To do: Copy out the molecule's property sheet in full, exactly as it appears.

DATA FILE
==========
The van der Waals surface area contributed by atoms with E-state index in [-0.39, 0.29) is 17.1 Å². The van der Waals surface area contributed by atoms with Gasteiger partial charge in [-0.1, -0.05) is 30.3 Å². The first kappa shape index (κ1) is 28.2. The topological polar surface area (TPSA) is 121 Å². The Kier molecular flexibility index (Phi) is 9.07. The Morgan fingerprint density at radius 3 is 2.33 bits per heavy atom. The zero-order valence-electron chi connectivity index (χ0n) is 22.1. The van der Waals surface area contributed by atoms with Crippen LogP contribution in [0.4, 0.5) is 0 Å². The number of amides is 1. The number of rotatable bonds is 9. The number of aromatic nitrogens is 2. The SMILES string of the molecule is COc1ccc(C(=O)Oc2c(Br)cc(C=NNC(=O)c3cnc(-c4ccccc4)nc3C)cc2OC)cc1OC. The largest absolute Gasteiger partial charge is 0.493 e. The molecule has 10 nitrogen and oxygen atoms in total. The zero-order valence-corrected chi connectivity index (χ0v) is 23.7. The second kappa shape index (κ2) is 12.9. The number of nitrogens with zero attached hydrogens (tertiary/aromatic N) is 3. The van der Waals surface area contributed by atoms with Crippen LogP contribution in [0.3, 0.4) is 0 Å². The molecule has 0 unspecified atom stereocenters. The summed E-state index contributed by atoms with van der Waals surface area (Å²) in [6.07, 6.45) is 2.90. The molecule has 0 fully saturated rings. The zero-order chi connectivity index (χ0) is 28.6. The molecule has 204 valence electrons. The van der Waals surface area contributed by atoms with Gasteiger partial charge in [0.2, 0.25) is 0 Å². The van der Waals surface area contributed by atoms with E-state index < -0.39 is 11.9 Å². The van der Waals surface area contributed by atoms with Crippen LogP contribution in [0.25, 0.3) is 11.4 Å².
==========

The van der Waals surface area contributed by atoms with E-state index in [-0.39, 0.29) is 17.1 Å². The van der Waals surface area contributed by atoms with Gasteiger partial charge in [-0.1, -0.05) is 30.3 Å². The first kappa shape index (κ1) is 28.2. The topological polar surface area (TPSA) is 121 Å². The Kier molecular flexibility index (Phi) is 9.07. The Morgan fingerprint density at radius 3 is 2.33 bits per heavy atom. The zero-order valence-electron chi connectivity index (χ0n) is 22.1. The van der Waals surface area contributed by atoms with Crippen LogP contribution in [0.4, 0.5) is 0 Å². The number of amides is 1. The number of rotatable bonds is 9. The number of aromatic nitrogens is 2. The SMILES string of the molecule is COc1ccc(C(=O)Oc2c(Br)cc(C=NNC(=O)c3cnc(-c4ccccc4)nc3C)cc2OC)cc1OC. The largest absolute Gasteiger partial charge is 0.493 e. The molecule has 10 nitrogen and oxygen atoms in total. The zero-order valence-corrected chi connectivity index (χ0v) is 23.7. The second kappa shape index (κ2) is 12.9. The number of nitrogens with zero attached hydrogens (tertiary/aromatic N) is 3. The van der Waals surface area contributed by atoms with Crippen LogP contribution in [0.3, 0.4) is 0 Å². The molecule has 0 unspecified atom stereocenters. The summed E-state index contributed by atoms with van der Waals surface area (Å²) in [6.07, 6.45) is 2.90. The molecule has 0 fully saturated rings. The zero-order chi connectivity index (χ0) is 28.6. The molecule has 204 valence electrons. The van der Waals surface area contributed by atoms with Gasteiger partial charge in [0.2, 0.25) is 0 Å². The van der Waals surface area contributed by atoms with E-state index < -0.39 is 11.9 Å². The van der Waals surface area contributed by atoms with Crippen LogP contribution in [0.25, 0.3) is 11.4 Å².